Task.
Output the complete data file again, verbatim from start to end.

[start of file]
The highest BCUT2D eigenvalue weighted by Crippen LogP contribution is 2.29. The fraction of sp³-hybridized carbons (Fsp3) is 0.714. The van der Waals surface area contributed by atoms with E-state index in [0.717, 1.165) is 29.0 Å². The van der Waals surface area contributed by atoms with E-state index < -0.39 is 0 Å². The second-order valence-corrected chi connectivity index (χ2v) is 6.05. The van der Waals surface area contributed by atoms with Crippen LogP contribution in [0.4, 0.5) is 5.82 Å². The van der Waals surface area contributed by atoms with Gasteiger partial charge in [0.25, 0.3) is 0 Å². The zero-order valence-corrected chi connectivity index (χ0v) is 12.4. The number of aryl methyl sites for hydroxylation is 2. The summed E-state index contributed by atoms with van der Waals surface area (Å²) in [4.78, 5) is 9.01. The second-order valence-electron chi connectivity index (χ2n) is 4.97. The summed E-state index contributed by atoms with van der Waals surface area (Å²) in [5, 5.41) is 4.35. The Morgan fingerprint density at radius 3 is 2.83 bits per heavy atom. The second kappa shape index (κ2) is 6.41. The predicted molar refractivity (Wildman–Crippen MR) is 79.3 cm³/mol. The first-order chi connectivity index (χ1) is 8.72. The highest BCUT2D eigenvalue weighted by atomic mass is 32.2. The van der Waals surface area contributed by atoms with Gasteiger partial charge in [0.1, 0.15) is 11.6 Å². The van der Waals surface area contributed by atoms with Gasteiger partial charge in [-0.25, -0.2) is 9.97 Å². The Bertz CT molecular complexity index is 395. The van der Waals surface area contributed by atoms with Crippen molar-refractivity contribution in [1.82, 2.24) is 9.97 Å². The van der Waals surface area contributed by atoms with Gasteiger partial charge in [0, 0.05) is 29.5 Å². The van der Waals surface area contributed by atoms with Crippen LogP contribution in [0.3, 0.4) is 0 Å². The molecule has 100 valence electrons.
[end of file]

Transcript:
The highest BCUT2D eigenvalue weighted by Crippen LogP contribution is 2.29. The fraction of sp³-hybridized carbons (Fsp3) is 0.714. The van der Waals surface area contributed by atoms with E-state index in [0.717, 1.165) is 29.0 Å². The van der Waals surface area contributed by atoms with E-state index < -0.39 is 0 Å². The second-order valence-corrected chi connectivity index (χ2v) is 6.05. The van der Waals surface area contributed by atoms with Crippen LogP contribution in [0.4, 0.5) is 5.82 Å². The van der Waals surface area contributed by atoms with Gasteiger partial charge in [0.25, 0.3) is 0 Å². The zero-order valence-corrected chi connectivity index (χ0v) is 12.4. The number of aryl methyl sites for hydroxylation is 2. The summed E-state index contributed by atoms with van der Waals surface area (Å²) in [4.78, 5) is 9.01. The second-order valence-electron chi connectivity index (χ2n) is 4.97. The summed E-state index contributed by atoms with van der Waals surface area (Å²) in [5, 5.41) is 4.35. The Morgan fingerprint density at radius 3 is 2.83 bits per heavy atom. The second kappa shape index (κ2) is 6.41. The predicted molar refractivity (Wildman–Crippen MR) is 79.3 cm³/mol. The first-order chi connectivity index (χ1) is 8.72. The highest BCUT2D eigenvalue weighted by atomic mass is 32.2. The van der Waals surface area contributed by atoms with Gasteiger partial charge in [0.1, 0.15) is 11.6 Å². The van der Waals surface area contributed by atoms with Gasteiger partial charge in [-0.25, -0.2) is 9.97 Å². The Bertz CT molecular complexity index is 395. The van der Waals surface area contributed by atoms with Crippen molar-refractivity contribution in [1.82, 2.24) is 9.97 Å². The van der Waals surface area contributed by atoms with Gasteiger partial charge in [0, 0.05) is 29.5 Å². The van der Waals surface area contributed by atoms with Crippen LogP contribution in [0.3, 0.4) is 0 Å². The molecule has 100 valence electrons.